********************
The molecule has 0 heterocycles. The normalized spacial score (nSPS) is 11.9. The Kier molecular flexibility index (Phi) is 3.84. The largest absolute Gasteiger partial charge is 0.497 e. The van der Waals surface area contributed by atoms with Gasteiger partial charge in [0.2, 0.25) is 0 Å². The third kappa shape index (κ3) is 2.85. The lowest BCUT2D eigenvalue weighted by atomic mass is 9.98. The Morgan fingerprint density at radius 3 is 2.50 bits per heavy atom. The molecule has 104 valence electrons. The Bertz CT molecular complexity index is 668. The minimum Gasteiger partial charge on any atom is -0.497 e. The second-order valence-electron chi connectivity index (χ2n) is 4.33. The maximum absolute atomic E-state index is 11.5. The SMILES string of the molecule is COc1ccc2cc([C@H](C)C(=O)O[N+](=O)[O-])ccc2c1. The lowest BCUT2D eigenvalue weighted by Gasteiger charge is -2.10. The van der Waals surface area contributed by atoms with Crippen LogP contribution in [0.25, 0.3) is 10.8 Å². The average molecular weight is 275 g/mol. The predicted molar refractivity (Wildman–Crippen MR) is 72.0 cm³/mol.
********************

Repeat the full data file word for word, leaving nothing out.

The molecule has 0 heterocycles. The normalized spacial score (nSPS) is 11.9. The Kier molecular flexibility index (Phi) is 3.84. The largest absolute Gasteiger partial charge is 0.497 e. The van der Waals surface area contributed by atoms with Gasteiger partial charge in [0.2, 0.25) is 0 Å². The third kappa shape index (κ3) is 2.85. The lowest BCUT2D eigenvalue weighted by atomic mass is 9.98. The Morgan fingerprint density at radius 3 is 2.50 bits per heavy atom. The molecule has 104 valence electrons. The Bertz CT molecular complexity index is 668. The minimum Gasteiger partial charge on any atom is -0.497 e. The second-order valence-electron chi connectivity index (χ2n) is 4.33. The maximum absolute atomic E-state index is 11.5. The SMILES string of the molecule is COc1ccc2cc([C@H](C)C(=O)O[N+](=O)[O-])ccc2c1. The lowest BCUT2D eigenvalue weighted by Gasteiger charge is -2.10. The van der Waals surface area contributed by atoms with Crippen LogP contribution in [0.25, 0.3) is 10.8 Å². The average molecular weight is 275 g/mol. The predicted molar refractivity (Wildman–Crippen MR) is 72.0 cm³/mol.